I’m not very far into my computer science studies, but at the same time, I’m at a point in my life where I need to get internships and work experience. The struggle is that you need to have experience to begin with in order to get on par with all the other applicants, and then have a little something extra so that you’re the one who gets picked. There are programs for middle school students and high school students to pursue their interests, like at summer camp or something. But have you heard of college students going to summer camp?
The Women in Tech Summit gave me the perfect opportunity to gain experience, to meet people with experience who were eager to share, and to simply and beautifully learn. The event started off with the opening keynote speaker Eloise Young, who shared her grown-up Philly Girl story about climbing the tech mountain in heels. Following, I chose to attend a workshop with Becca Refford on using practical PHP to back away from the WordPress dashboard. Despite not having SFTP, WordPress, or a host, I was able to follow along undeterred amongst a room of women, all with different backgrounds. The next session I attended was with Melissa Hartz on using data visualization to effectively communicate data. The room consisted of a mix of women whose experience lay in computer science, graphic design, and a little bit of both. I’ve always been involved with graphic design in high school, and I had hoped to pursue that as an extra-curricular in college, but there wasn’t a space for it, so I was really excited to see my interests in computer science and graphic design intersect like this. Next up, I attended a workshop with Mavis Pogue on understanding the invisible box (CSS). My interest in computers started with Tumblr, in which I’d spend hours fiddling around with code, self-learning HTML and CSS as I tweaked around with blog themes. But that’s not “real” computer science, is it? That’s not “real” tech, is it? Let me tell you, it sure is. After lunch, I really wanted to attend a workshop with Liz Brown about how to think like a UX designer, but it was full, so while I could have stood in the back and listened in, I decided to check out the workshop with Gabrielle Trotter on the hardware tear-down of a digital camera, in which I actually got to tear down the hardware of a digital camera. Surprisingly, this turned out to be my favourite workshop! I say “surprisingly” because I didn’t realize I had an interest in hardware prior to this. Following, rather than choosing to attend an “Ask an Expert” session, I decided to wander down to the lounge designated for networking. One woman told me about her job as a marketing analyst, and I told her about my only “work” experience from last winter break with Bryn Mawr College’s externship program, in which I worked as a Business Intelligence intern at the Austin Fire Department. I also taught a woman how to use Snapchat. Who knew that I’d be teaching anybody about anything at the tech summit? There’s always something to learn. Next, I attended a panel with Jessica Giannasca, Suzanne Back, Margaret Meadow, Gayle Stidsen-Smith, and Kimberly Burress on creating your line of sight and the secret to getting to where you’re going. Last but not least was the closing keynote speaker Susan Tabor-Kleiman who shared her story about climbing down the high dive and to her path to success.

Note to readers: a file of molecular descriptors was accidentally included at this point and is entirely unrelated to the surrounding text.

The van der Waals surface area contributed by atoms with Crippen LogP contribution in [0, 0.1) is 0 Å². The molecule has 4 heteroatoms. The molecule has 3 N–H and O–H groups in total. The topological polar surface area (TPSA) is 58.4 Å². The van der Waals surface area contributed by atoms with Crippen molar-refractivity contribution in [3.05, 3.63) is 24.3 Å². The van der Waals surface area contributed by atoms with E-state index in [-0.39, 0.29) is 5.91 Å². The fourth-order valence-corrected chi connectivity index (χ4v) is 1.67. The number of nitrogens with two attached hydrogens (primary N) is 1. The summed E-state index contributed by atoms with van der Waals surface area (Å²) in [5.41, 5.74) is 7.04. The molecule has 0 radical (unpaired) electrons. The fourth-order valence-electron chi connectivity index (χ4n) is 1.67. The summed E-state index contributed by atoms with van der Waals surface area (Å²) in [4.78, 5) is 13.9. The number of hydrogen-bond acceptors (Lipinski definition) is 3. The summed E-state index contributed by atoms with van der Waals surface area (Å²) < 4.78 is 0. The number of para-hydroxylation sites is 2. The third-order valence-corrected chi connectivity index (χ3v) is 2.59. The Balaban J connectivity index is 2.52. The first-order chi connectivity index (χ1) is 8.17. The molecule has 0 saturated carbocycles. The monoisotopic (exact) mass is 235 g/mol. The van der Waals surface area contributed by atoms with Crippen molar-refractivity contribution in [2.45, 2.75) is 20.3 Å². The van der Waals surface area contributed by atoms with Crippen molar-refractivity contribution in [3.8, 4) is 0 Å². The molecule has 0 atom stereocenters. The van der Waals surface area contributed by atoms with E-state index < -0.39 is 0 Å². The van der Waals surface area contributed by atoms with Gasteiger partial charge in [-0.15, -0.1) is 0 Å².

Women need to work so much harder to achieve the same amount of recognition as their male counterparts. I always feel like I need to prove myself. And this becomes a problem when I start doubting whether or not I’m a woman in tech.
There were many things but especially this one thing that one of the speakers said that really stuck to me: Who is a woman in tech? If what you do isn’t possible without technology, then you are a woman in tech. Programming is awesome, but technology is that and so much more. Being a woman in tech is that and so much more. Being a woman in tech is pretty fantastic.